New York Times Current History; The European War, Vol 2, No. 2, May, 1915 eBook

This eBook from the Gutenberg Project consists of approximately 322 pages of information about New York Times Current History; The European War, Vol 2, No. 2, May, 1915.

March 26—­Field Marshal French says that “the protraction of the war depends entirely upon the supply of men and munitions,” and if this supply is unsatisfactory the war will be prolonged; German newspapers charge British atrocities at Neuve Chapelle; Colonial Premiers may meet for consultation before terms of peace are arranged.

March 27—­Storm of protest is aroused by suggestions of Dr. Lyttelton, Headmaster of Eton, that concessions should be made to Germany.

March 28—­Premier Asquith is attacked by the Unionist press for alleged lack of vigor in direction of the war.

March 30—­Three of the nine prison ships on which prisoners have been kept are vacated, and it is planned to empty the others by the end of April, prisoners being cared for on shore.

March 31—­King George announces that he is ready to give up use of liquor in the royal household as an example to the working classes, it being stated that slowness of output of munitions of war is partly due to drink; Lord Derby announces that Liverpool dock workers are to be organized into a battalion, enlisted under military law, as a means of preventing delays in making war supplies.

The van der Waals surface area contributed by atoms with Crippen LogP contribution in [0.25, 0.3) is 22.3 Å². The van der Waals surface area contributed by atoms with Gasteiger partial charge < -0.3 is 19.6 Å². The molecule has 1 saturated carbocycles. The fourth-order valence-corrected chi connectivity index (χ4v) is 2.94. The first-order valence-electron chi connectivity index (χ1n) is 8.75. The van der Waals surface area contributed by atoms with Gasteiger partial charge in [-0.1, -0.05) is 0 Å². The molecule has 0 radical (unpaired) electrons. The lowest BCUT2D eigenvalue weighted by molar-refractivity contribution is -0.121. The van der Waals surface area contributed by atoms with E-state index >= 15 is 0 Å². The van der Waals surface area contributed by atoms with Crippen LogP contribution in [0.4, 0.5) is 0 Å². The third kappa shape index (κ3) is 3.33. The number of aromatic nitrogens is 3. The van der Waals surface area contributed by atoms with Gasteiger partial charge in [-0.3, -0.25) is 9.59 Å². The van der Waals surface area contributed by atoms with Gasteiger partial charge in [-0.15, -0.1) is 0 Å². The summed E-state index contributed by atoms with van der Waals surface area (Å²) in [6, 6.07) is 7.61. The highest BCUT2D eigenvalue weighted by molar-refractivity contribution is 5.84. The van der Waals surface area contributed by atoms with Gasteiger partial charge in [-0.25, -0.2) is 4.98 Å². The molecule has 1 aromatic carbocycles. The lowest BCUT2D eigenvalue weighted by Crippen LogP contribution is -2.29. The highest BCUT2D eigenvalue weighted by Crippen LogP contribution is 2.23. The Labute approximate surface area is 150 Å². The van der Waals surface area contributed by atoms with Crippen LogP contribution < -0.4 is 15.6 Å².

FRANCE.

March 1—­Official note issued in Paris states that there are 2,080,000 Germans and Austrians on the Russian and Serbian front, and 1,800,000 Germans on the French and Belgian front.

March 5—­War Minister introduces bill in Chamber of Deputies giving authorization to call to the colors the recruits of 1915 and to start training those of 1916.

March 6—­French Press Bureau estimates the total German losses since the beginning of the war, in killed, wounded, sick, and prisoners, at 3,000,000.

March 10—­Foreign Office issues report on treatment of French civilian prisoners by the Germans, charging many instances of cruelty.

March 11—­Eight thousand German and Austrian houses have been sequestered to date; bill introduced into Chamber of Deputies provides for burning of soldiers’ bodies as a precaution against possible epidemic of disease; Mi-Careme festivities omitted because of the war.

March 12—­Fine of $100,000, to be paid before March 20, is imposed on inhabitants of Lille, in hands of the Germans, because of a demonstration over a group of French prisoners of war brought into the city.

March 14—­Copenhagen report states that there has been a revolt in Lille.

March 25—­War Ministry denies General von Bernhardi’s charge that France and England had an arrangement for violation of the neutrality of Belgium.

March 28—­A cannon is mentioned in the orders of the day for gallantry in action; General Joffre decorates thirty men for gallantry in action in the Champagne district.

March 31—­Intense indignation is expressed by the French press over sinking of British passenger steamer Falaba by German submarine.

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New York Times Current History; The European War, Vol 2, No. 2, May, 1915 from Project Gutenberg. Public domain.
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